The Justice Department announced Tuesday criminal charges have been filed against Jose Padilla–the U.S. citizen who had been held for over three years in solitary confinement on a military brig in South Carolina. We speak with one of Padilla’s attorneys and the legal director of the Center for Constitutional Rights. [includes rush transcript]
The Justice Department announced Tuesday criminal charges have been filed against Jose Padilla–the U.S. citizen who had been held for over three years in solitary confinement on a military brig in South Carolina.
Padilla was first detained in 2002 at Chicago’s O’Hare Airport after he returned from a trip to Pakistan. At the time Attorney General John Ashcroft warned the government had “disrupted an unfolding terrorist plot to attack the United States by exploding a radioactive “dirty bomb.” President Bush declared he was an enemy combatant who could be jailed in solitary confinement indefinitely without charges–even though he was a U.S. citizen.
The Bush administration didn’t even let Padilla meet with an attorney for two years.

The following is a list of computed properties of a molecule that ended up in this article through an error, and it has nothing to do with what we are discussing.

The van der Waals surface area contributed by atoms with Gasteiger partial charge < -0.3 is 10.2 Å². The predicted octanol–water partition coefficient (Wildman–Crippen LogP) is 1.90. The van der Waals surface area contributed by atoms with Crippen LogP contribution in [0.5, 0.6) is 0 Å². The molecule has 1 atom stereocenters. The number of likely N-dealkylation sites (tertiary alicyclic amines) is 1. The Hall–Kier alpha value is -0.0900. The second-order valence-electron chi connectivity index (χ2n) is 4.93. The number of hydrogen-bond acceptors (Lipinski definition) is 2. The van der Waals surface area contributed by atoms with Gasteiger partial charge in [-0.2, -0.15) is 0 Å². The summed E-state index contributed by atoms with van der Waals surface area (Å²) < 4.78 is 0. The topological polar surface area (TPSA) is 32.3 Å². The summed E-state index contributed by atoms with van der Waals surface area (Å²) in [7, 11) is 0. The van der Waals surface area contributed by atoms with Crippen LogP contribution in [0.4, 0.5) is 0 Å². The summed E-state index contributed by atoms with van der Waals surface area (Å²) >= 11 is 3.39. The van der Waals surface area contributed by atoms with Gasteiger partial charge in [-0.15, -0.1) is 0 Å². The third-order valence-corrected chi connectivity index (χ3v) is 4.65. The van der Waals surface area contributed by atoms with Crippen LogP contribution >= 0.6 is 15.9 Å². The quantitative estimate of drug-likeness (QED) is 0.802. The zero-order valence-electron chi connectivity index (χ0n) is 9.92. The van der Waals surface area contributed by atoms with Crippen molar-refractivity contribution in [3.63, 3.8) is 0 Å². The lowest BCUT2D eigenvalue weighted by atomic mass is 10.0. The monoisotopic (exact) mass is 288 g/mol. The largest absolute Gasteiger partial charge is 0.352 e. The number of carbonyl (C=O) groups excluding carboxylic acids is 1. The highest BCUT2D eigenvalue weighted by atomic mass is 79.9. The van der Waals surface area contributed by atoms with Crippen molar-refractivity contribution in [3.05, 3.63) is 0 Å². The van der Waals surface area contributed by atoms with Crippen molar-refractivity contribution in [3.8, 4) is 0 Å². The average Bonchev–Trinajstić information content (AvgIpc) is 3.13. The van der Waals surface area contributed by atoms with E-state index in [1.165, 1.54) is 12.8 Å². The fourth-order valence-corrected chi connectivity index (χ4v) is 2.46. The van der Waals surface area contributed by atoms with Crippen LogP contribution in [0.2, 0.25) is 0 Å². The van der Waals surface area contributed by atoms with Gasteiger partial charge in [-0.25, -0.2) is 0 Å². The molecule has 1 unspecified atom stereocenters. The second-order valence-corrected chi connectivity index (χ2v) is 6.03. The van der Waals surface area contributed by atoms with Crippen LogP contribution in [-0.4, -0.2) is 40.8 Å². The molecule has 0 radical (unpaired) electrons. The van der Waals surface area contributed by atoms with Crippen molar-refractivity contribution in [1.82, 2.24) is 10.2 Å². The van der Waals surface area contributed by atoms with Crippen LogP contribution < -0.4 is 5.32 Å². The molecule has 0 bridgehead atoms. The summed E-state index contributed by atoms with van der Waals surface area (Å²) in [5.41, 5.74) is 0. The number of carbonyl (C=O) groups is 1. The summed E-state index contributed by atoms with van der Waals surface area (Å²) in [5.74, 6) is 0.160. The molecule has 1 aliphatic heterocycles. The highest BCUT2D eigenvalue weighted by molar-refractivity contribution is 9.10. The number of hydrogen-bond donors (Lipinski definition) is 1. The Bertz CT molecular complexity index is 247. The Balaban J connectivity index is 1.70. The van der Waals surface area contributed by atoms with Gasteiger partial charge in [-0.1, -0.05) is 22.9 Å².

On Tuesday Attorney General Alberto Gonzales announced Padilla is being removed from military custody and charged with a series of crimes.
- Alberto Gonzales, U.S. Attorney General, November 22, 2005:
“Earlier today, a superseding indictment was unsealed in federal court in the Southern District of Florida charging Jose Padilla with providing–and conspiring to provide–material support to terrorists, and conspiring to murder individuals who are overseas.” [Full transcript of statement]
But the indictment raises questions over why the Bush administration held Padilla as an enemy combatant for over three years.